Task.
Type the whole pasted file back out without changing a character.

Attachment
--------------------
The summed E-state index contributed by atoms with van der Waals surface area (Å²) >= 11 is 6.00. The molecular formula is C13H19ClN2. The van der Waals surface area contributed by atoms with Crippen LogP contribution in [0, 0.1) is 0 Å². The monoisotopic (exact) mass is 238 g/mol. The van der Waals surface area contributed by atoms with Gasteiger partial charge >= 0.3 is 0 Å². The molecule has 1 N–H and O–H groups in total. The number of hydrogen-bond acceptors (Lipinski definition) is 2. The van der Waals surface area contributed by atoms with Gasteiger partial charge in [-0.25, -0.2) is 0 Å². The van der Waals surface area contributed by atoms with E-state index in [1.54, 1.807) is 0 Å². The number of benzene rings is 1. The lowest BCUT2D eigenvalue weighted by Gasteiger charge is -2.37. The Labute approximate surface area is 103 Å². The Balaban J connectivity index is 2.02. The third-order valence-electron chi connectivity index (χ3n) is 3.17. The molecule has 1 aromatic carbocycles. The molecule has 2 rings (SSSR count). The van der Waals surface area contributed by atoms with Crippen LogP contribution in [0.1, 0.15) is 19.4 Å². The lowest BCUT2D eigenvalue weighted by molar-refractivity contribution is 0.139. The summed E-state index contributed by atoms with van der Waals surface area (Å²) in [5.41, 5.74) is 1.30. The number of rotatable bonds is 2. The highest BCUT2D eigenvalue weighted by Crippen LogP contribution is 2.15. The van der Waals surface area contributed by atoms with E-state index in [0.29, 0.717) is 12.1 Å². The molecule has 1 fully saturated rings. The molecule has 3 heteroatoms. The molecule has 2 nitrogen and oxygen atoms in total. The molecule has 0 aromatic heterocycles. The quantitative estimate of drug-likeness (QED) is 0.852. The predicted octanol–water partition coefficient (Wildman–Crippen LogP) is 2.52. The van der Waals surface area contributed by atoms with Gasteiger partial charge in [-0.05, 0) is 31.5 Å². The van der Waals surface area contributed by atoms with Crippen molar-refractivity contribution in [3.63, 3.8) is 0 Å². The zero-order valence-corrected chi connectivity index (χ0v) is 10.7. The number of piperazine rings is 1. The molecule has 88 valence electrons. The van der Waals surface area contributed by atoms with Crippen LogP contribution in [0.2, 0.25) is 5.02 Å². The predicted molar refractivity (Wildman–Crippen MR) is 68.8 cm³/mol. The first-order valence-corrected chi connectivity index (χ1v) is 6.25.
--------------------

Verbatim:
The summed E-state index contributed by atoms with van der Waals surface area (Å²) >= 11 is 6.00. The molecular formula is C13H19ClN2. The van der Waals surface area contributed by atoms with Crippen LogP contribution in [0, 0.1) is 0 Å². The monoisotopic (exact) mass is 238 g/mol. The van der Waals surface area contributed by atoms with Gasteiger partial charge >= 0.3 is 0 Å². The molecule has 1 N–H and O–H groups in total. The number of hydrogen-bond acceptors (Lipinski definition) is 2. The van der Waals surface area contributed by atoms with Gasteiger partial charge in [-0.25, -0.2) is 0 Å². The van der Waals surface area contributed by atoms with E-state index in [1.54, 1.807) is 0 Å². The number of benzene rings is 1. The lowest BCUT2D eigenvalue weighted by Gasteiger charge is -2.37. The Labute approximate surface area is 103 Å². The Balaban J connectivity index is 2.02. The third-order valence-electron chi connectivity index (χ3n) is 3.17. The molecule has 1 aromatic carbocycles. The molecule has 2 rings (SSSR count). The van der Waals surface area contributed by atoms with Crippen LogP contribution in [0.1, 0.15) is 19.4 Å². The lowest BCUT2D eigenvalue weighted by molar-refractivity contribution is 0.139. The summed E-state index contributed by atoms with van der Waals surface area (Å²) in [5.41, 5.74) is 1.30. The number of rotatable bonds is 2. The highest BCUT2D eigenvalue weighted by Crippen LogP contribution is 2.15. The van der Waals surface area contributed by atoms with E-state index in [0.29, 0.717) is 12.1 Å². The molecule has 1 fully saturated rings. The molecule has 3 heteroatoms. The molecule has 2 nitrogen and oxygen atoms in total. The molecule has 0 aromatic heterocycles. The quantitative estimate of drug-likeness (QED) is 0.852. The predicted octanol–water partition coefficient (Wildman–Crippen LogP) is 2.52. The van der Waals surface area contributed by atoms with Gasteiger partial charge in [-0.05, 0) is 31.5 Å². The van der Waals surface area contributed by atoms with Crippen molar-refractivity contribution in [3.63, 3.8) is 0 Å². The zero-order valence-corrected chi connectivity index (χ0v) is 10.7. The number of piperazine rings is 1. The molecule has 88 valence electrons. The van der Waals surface area contributed by atoms with Crippen LogP contribution in [0.2, 0.25) is 5.02 Å². The predicted molar refractivity (Wildman–Crippen MR) is 68.8 cm³/mol. The first-order valence-corrected chi connectivity index (χ1v) is 6.25.